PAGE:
Many readers will be aware of the account of the family contained in "The Yesterday’s Behind the Door" by Mrs. S.E.. Hicks-Beach (a copy of which resides in the Society’s Library) and also of the more recent pedigree of the family which was deposited in the Manx Museum Library, along with a typescript account of the Moore Family, by Mr. A.R.W. Moore. In both these sources, descent is traced from the Moores of Bank Hall, Lancashire, through the Pulrose branch of the family, thence through a (younger) son Henry Moore, who flourished in the latter part of the seventeenth century, to his son Robert Moore , a Douglas Merchant. With this Robert , we reach the firmest of ground, and the later part of the pedigree is very well documented. An extract from his family Bible remained in the hands of his descendants, and, now in the Manx Museum Library, is still an essential point of reference for any account of the family.

Robert Moore can be considered, in a number of ways, as the founder of the fortunes of these Moores and some of his property—buildings were destined to remain in the hands of his descendants until well into the nineteenth century.

It was studying these holdings, as part of a larger research programme, that I discovered links with another Moore family, which also held property in the town, and of which it can now be shown Robert was in fact a member, I do not intend to attempt any account of the origins of this "new" family at this point - for research in that direction is far from complete - but will confine myself to establishing the parentage of Robert Moore, and the identity of his siblings.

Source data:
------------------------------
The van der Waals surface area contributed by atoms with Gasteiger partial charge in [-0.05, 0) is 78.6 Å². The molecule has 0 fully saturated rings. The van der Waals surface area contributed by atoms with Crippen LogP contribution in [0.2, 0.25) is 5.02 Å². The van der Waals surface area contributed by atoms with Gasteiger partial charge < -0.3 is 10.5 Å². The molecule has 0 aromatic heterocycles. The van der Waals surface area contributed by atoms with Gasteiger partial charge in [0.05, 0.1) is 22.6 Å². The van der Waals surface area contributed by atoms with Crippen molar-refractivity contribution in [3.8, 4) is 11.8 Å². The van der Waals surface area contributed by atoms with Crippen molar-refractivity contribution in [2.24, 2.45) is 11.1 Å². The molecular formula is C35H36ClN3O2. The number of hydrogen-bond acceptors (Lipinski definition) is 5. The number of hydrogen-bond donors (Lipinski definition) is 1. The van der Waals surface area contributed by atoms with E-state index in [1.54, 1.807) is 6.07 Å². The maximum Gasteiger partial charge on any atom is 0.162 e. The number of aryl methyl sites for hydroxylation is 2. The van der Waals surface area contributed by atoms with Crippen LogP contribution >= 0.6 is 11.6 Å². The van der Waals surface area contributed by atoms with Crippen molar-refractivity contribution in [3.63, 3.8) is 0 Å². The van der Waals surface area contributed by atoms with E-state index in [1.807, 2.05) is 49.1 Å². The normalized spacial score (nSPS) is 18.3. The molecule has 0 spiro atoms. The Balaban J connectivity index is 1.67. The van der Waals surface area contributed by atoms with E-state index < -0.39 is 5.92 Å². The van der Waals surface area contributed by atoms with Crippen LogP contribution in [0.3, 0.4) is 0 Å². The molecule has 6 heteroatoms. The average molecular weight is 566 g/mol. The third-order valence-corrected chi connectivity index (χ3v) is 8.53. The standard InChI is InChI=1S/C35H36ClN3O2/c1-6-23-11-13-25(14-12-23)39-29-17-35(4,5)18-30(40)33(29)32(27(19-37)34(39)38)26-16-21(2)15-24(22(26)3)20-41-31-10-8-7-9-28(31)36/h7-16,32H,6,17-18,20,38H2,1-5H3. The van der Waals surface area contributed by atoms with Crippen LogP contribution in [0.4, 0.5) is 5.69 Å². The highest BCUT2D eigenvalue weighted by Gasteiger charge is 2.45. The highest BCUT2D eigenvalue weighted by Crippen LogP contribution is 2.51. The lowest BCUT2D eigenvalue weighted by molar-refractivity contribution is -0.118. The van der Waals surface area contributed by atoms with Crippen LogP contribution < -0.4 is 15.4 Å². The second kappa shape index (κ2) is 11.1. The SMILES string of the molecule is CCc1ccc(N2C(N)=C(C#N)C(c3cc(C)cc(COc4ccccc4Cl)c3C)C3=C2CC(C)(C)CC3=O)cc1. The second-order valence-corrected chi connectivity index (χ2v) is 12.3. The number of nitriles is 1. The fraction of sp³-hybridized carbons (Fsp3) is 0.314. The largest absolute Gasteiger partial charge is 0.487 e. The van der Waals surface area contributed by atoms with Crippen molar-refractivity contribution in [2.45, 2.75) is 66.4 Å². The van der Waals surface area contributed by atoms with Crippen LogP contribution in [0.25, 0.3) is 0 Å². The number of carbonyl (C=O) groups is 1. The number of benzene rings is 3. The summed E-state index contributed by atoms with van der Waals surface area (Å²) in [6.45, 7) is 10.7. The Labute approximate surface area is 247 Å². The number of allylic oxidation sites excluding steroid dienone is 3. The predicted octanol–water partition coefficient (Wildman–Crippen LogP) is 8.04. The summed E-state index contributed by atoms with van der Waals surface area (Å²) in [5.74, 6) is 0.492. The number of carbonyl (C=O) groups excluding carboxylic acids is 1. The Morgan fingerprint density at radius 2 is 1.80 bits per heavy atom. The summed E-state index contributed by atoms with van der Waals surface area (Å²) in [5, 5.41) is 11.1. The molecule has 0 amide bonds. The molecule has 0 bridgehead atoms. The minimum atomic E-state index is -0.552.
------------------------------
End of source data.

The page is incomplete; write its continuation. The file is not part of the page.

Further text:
As a preliminary point , I should explain that few if any of the Douglas Streets had settled names in the early eighteenth century; I will make use of the later names for the sake of convenience only.

The main sources for the study of land holdings during the eighteenth century are :

i) Deeds and Mortgages deposited in the Manorial Court
ii) The records of the Manorial. Court proceedings (Liber Vastarum)
iii) The Rent Rolls (Liber Assedationis)
iv) Wills proved in, and grants of Adminstration by, the Ecclesiastical. Courts.
v) Enquest Files , with details of divisions , boundaries, enclosures &c.

These records are all now in the custody of the Manx Museum Libary.

For the period 1643 to 1703 a further set of records supplements those mentioned above ; the Manorial. Composition Books. The last of these listing all the Lord’s and Abbey Land tenants , with holdings following the 1703 Act of Settlement. This gives a good deal of detail, and links the earlier Composition records with the later volumes of Liber Assedationis.